Touch of Light : The Story of Louis Braille
The life of the nineteenth-century Frenchman who invented a system of reading for the blind that is used universally.
- Hardback | 186 pages
- 147.32 x 210.82 x 15.24mm | 317.51g
- 26 May 1970
- Houghton Mifflin Harcourt
- United Kingdom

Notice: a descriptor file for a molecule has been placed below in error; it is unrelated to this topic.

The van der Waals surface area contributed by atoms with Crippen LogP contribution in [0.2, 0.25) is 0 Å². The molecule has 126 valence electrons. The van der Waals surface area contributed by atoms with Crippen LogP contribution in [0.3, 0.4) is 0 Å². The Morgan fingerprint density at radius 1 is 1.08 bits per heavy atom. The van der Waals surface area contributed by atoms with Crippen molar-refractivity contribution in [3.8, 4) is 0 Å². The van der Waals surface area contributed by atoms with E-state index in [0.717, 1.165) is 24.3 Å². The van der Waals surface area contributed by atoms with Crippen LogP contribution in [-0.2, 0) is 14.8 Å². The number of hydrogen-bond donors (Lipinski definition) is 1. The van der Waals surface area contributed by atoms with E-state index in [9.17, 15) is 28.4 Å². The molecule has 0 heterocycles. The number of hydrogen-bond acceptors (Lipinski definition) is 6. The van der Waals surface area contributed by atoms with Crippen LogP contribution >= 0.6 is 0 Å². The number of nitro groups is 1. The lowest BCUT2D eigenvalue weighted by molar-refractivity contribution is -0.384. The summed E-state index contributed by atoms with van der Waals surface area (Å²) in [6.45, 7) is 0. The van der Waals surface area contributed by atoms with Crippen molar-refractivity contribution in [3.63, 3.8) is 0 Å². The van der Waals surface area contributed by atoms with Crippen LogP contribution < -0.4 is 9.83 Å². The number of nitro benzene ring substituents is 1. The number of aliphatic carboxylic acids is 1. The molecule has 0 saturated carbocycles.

A blind man's gift to the blind of a touch of light begs the lighter touch of Seeing Fingers (Etta De Gering, 1962). The fabricated conversations here call attention to themselves from the moment when Louis as a child of three - not sounding like a child of three - destroys his own sight with one slip of a forbidden tool and learns to adjust to living in darkness. Out, out and non, non dot the dialogue as maudlin commentary obscures the descriptions: of boyhood in wartime, of familial warmth and support, of friendship with the local Abbe who arranges a scholarship for Louis Braille at the national school for the blind. His creation of a coded alphabet was the result of disappointment with the impractical raised-letter books in use; and the rest of his brief, tubercular lite was dedicated to promulgating its acceptance. There is some creditable emphasis on Louis transcription of musical notation as well, but the prickliest questions of how are avoided (or evaded) in favor of unprobing reverence. (Kirkus Reviews)